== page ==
The satin had its own problems, of course. For one thing, it had a tendency to fray even more than the silk. I used a serger to finish most of the seams and a product called Seams Great to finish the armhole. So everything was nice and clean inside.
My first invisible zipper went in without a hitch, thanks to Bernina's #35 foot. I think I'll use them more frequently from now on. They really are easier than regular zippers. No top stitching!
The dress had only two really visible problems. For some reason the sash kept riding up above the waistline despite the thread loops. The instructions said to place one end of the loops at the waist seam and the other 1 1/2" above it. Perhaps the one end of the loop should have been above the waist seam and the other below it. And, possibly due to the springiness of the fabric, the collar had a tendency to flip up a bit.
But my granddaughter seemed to like it which, as I reminded myself, is what was really important.
Making this dress has taught me a lot -- and not just about sewing. I realize now why having to switch my plans from stunning, heirloom frock to ordinary, nice dress upset me so much.
Although I do take a lot of pleasure in sewing for its own sake, I fear I'm also motivated by the show-off factor. The need to astonish others with my expertise and to inspire their admiration had begun to outweigh my original desire to please my granddaughter and to praise God with the work of my hands. Next time, I will aim for little less pride and a little more humility.
A couple of weeks ago, the Change Oil light in my car lit up. Because it was a weekend, the place where I usually take it to was closed. So I went to Jiffy-Lube. The nice young man who checked my car (and tried to sell me additional services and products) seemed unusually nice and friendly. I probably would have thought it a bit odd if I hadn't been so eager to get back to the waiting room which had free Wi-Fi. So when he asked, "Do you go to Such-and-Such Apostolic Church?" I was caught off-guard.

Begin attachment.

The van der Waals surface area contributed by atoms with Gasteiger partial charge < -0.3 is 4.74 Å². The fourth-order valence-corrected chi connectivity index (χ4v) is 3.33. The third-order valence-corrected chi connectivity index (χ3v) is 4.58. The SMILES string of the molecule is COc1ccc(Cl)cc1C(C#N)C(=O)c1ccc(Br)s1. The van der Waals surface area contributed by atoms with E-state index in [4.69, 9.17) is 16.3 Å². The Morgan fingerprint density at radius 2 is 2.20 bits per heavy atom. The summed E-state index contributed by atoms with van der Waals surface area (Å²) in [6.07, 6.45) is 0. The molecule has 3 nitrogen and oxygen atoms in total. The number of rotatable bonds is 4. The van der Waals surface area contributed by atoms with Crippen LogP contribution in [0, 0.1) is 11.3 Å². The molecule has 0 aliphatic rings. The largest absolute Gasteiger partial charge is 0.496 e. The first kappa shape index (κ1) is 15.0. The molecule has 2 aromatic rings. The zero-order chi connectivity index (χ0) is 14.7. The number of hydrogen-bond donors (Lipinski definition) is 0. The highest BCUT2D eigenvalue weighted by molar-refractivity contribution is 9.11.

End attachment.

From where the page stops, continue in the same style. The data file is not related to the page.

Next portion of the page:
He repeated the name, adding, "It's Pentecostal."
"Um, no. I'm afraid I've never heard of it."
"Oh. I thought you might go there. I noticed the way you were dressed..." No wonder he'd seemed so friendly. He was probably a nice boy from that church and had mistaken me for one of the older ladies in his congregation.
"Actually," I said, "I'm Catholic," which is a sure-fire conversation stopper in so many situations.
As he printed out a copy of the work order for me, I looked down at my clothing. I was wearing a blue denim jumper made from Kwik Sew 2671, view A. I had omitted the bird house appliques, but it was otherwise just like the picture on the pattern envelope. I was wearing it with a black T-shirt, a pair of black stockings, and black shoes. Why did this mark me as Pentecostal? Is it the color of my outfit? The length? Its plainness?
I prefer quilting to garment sewing, but I am woefully in need of new clothes that I can wear to work. Most of my previous clothes either don't fit any more or are too shabby to wear in public. I have a part-time job as a library aide, so I need clothing in which I can stoop, squat, and reach up to the upper shelves both easily and modestly. I prefer skirts or dresses because I have to wear support hose, and they are much too hot to wear under trousers. And I need pockets!
I was planning to make another jumper -- same pattern, but in a lavender, fine wale corduroy. I hope it will look less Protestant. Maybe it will also help if I wear a crucifix or my medal of Our Lady of Guadalupe. (I don't want to be accused of false advertising!)
The fact that I'm having so much trouble ironing my fabric has really puzzled some of the sewing ladies I've consulted online. Silk dupioni should wash and iron like a dream, at least that's been their experience. One person wondered if perhaps I'd been sold a blend instead of 100% silk and suggested I do a burn test.